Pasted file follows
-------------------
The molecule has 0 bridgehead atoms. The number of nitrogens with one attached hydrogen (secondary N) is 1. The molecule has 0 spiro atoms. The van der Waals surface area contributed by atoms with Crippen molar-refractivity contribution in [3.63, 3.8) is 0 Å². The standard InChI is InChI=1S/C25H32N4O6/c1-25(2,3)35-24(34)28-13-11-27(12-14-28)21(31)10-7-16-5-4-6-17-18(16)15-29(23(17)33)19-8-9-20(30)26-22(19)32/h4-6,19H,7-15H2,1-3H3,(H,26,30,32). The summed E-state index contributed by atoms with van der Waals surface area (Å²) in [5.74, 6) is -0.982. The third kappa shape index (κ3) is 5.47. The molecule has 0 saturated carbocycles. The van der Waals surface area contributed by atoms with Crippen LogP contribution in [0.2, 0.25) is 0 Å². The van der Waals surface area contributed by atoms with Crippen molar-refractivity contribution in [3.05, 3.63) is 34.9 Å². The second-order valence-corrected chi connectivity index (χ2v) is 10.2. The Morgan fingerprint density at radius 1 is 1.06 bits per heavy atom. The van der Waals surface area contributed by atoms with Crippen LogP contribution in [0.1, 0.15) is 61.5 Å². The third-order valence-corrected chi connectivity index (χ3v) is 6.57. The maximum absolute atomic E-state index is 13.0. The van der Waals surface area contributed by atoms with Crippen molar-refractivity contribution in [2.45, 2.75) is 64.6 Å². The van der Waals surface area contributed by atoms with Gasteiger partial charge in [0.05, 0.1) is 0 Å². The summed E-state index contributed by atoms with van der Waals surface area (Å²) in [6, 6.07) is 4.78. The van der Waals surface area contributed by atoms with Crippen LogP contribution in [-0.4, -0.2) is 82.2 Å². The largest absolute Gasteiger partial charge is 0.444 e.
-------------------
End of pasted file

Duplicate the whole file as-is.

The molecule has 0 bridgehead atoms. The number of nitrogens with one attached hydrogen (secondary N) is 1. The molecule has 0 spiro atoms. The van der Waals surface area contributed by atoms with Crippen molar-refractivity contribution in [3.63, 3.8) is 0 Å². The standard InChI is InChI=1S/C25H32N4O6/c1-25(2,3)35-24(34)28-13-11-27(12-14-28)21(31)10-7-16-5-4-6-17-18(16)15-29(23(17)33)19-8-9-20(30)26-22(19)32/h4-6,19H,7-15H2,1-3H3,(H,26,30,32). The summed E-state index contributed by atoms with van der Waals surface area (Å²) in [5.74, 6) is -0.982. The third kappa shape index (κ3) is 5.47. The molecule has 0 saturated carbocycles. The van der Waals surface area contributed by atoms with Crippen LogP contribution in [0.2, 0.25) is 0 Å². The van der Waals surface area contributed by atoms with Crippen molar-refractivity contribution in [3.05, 3.63) is 34.9 Å². The second-order valence-corrected chi connectivity index (χ2v) is 10.2. The Morgan fingerprint density at radius 1 is 1.06 bits per heavy atom. The van der Waals surface area contributed by atoms with Crippen LogP contribution in [0.1, 0.15) is 61.5 Å². The third-order valence-corrected chi connectivity index (χ3v) is 6.57. The maximum absolute atomic E-state index is 13.0. The van der Waals surface area contributed by atoms with Crippen molar-refractivity contribution in [2.45, 2.75) is 64.6 Å². The van der Waals surface area contributed by atoms with Gasteiger partial charge in [0.05, 0.1) is 0 Å². The summed E-state index contributed by atoms with van der Waals surface area (Å²) in [6, 6.07) is 4.78. The van der Waals surface area contributed by atoms with Crippen LogP contribution in [-0.4, -0.2) is 82.2 Å². The largest absolute Gasteiger partial charge is 0.444 e.